Juggling kids, deadlines, and days "off"

By Amanda Mascarelli

About three weeks ago, I stared hard at my wall calendar and thought, "How the hell am I gonna do this?" All three of my kids were going to be out of school for the entire week of Thanksgiving. On the second day back after Thanksgiving, my first-grader and kindergartener had a scheduled half-day — something about professional development for teachers. And due to forces mostly outside of my control, I had a two-part feature, a Q&A edit, this blog post, and loose ends on three other projects, all with deadlines converging over the week and a half after Thanksgiving.

Sign on wall: "Bang head here"

My husband and I shared the Thanksgiving-week kid duty, and at the start of last week, I was on track to meet all of my commitments. Then the stomach bug hit. My 2-year-old woke up vomiting at 4 a.m. Tuesday. I had stayed up past midnight writing. Fortunately, my husband was able to stay home to take care of our daughter while I slept (a little), wrote, and laundered lots of sheets and blankets. Unfazed, I charged ahead. By Wednesday night, the stomach bug had also felled my 6-year-old. The next day, my husband required his own sick day.

That's when it became clear that I was not going to be able to file my double feature on time for Friday. Ugh. I loathe asking for extensions. However, I knew that sick days are, by definition, out of our control, and fortunately my editor totally understood.

But even in the absence of sick days, all the 'planned' days off from school require some serious strategizing. When two out of three of my children graduated up into the public school system, I was so overjoyed (day-care rates be damned!) that I was blind to the number of non-school days it would bring. Snow days! Holidays! Teacher planning/professional days! Parent/teacher conference days! Assessment days!

How's a person supposed to get any work done? (Double question mark if you happen to find yourself being The Default Parent.) Parental guilt aside, iPads, The Magic School Bus episodes, and Disney movie replays only go so far. My husband can flex his hours, which means that he has a lot of flexibility to go in early, stay late, or put in a few hours on the weekend to reach his 40 hours. This is a big help when the kids have a day off or an early-release day, or when I need to squeeze in extra time to work. The tradeoff is that he ends up working more 12-hour days and weekends than we'd like. My older kids' school offers a great selection of enrichment classes for half-days, which we've taken advantage of, and there are plenty of day-camp options near us. But when you have three kids, those options get pricey.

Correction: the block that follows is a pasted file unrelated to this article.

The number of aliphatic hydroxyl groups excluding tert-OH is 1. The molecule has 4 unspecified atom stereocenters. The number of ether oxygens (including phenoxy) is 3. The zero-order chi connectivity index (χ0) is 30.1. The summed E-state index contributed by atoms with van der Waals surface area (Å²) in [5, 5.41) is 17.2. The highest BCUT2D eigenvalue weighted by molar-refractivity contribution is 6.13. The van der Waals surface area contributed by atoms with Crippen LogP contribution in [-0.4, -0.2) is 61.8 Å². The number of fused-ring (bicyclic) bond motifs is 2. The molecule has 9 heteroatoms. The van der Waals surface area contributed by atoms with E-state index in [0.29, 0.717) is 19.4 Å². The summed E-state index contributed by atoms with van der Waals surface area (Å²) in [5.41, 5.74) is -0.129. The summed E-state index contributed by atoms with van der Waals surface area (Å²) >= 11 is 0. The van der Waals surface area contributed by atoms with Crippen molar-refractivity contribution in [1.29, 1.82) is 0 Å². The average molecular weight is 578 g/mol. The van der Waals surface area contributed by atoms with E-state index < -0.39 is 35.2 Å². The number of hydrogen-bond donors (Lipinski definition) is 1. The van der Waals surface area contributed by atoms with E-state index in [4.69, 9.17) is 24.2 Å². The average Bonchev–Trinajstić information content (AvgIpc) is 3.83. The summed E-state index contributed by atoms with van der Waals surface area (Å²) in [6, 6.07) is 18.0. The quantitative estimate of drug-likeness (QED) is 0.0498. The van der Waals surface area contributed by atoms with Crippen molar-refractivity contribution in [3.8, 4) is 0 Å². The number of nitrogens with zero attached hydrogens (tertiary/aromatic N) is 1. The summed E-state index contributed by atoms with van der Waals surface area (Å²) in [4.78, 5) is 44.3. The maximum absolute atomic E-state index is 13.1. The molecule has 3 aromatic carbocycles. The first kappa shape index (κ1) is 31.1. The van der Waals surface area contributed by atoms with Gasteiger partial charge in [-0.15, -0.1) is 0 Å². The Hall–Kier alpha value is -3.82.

At a loss for how to gracefully manage all these planned and unplanned days off and still meet my deadlines, I consulted my camp of fellow parent-writers.

Sick days needn't be a total loss, says Emma Marris. "Sometimes I work in bed with a sick kid tucked in next to me," she says. "I actually love such days. I get work done; I get to spend one-on-one time with one of my kids and the cold or flu knocks their energy level down to something approaching mine, and we can relate at a slower, lazier adult pace. Cozy times."

I love this image, and I hope for a day like this with each of my children before they leave for college. So far, though, all I can picture from our recent bout with the stomach bug is laundry. Loads and loads of laundry.

For planned days off from school, Emily Sohn strategically arranges play dates for her older child. She either sends him to a friend's house for a couple of hours ("preferably during the little one's nap time") or allows him to invite a friend over. "They occupy each other and I can get a few things done."

Kendall Powell has also had good luck with play-date swapping. "I highly recommend the play-date swap for times when you need to be absolutely child-free to get work done on a school holiday," Kendall says. During Thanksgiving week, Kendall got two unexpected fact-checking requests on two features, both in the same day. "I blasted out an email to all my neighbors who might be home with kids also and asked if we could do a play-date swap," Kendall says. "It worked beautifully."

Another option for carving out some child-free time is to hire help. Jennifer Cutraro has a "mother's helper" — the neighbor's 11-year-old daughter — who occasionally comes over for an hour or two to play with her older daughter while her younger daughter naps.

But sometimes, you have to know when to just let it go. On a snow day last year, Jenny had some looming deadlines, so she attempted to work while the kids watched TV. "It worked for about 10 minutes," Jenny says. After starting to get frustrated with the endless interruptions, she decided to give up on work and go play in the snow with the kids. She had to stay up late that night working to make up for it, "but the tradeoff was more than worth it."

As for me, I filed my double feature on Monday morning and (mostly) escaped the stomach bug. But I'm staring at my wall calendar again, and it seems there are a few more holidays coming up.

Amanda Mascarelli is the managing editor of SAPIENS, a digital magazine covering anthropology for a popular audience. Prior to this role, she spent more than a decade as a freelance science journalist. Her work has appeared in Audubon, Nature, Science, New Scientist, the Los Angeles Times, the Washington Post, and elsewhere.

Image credits: K. Latham via Flickr/Creative Commons, James Mascarelli

Dec. 9, 2014

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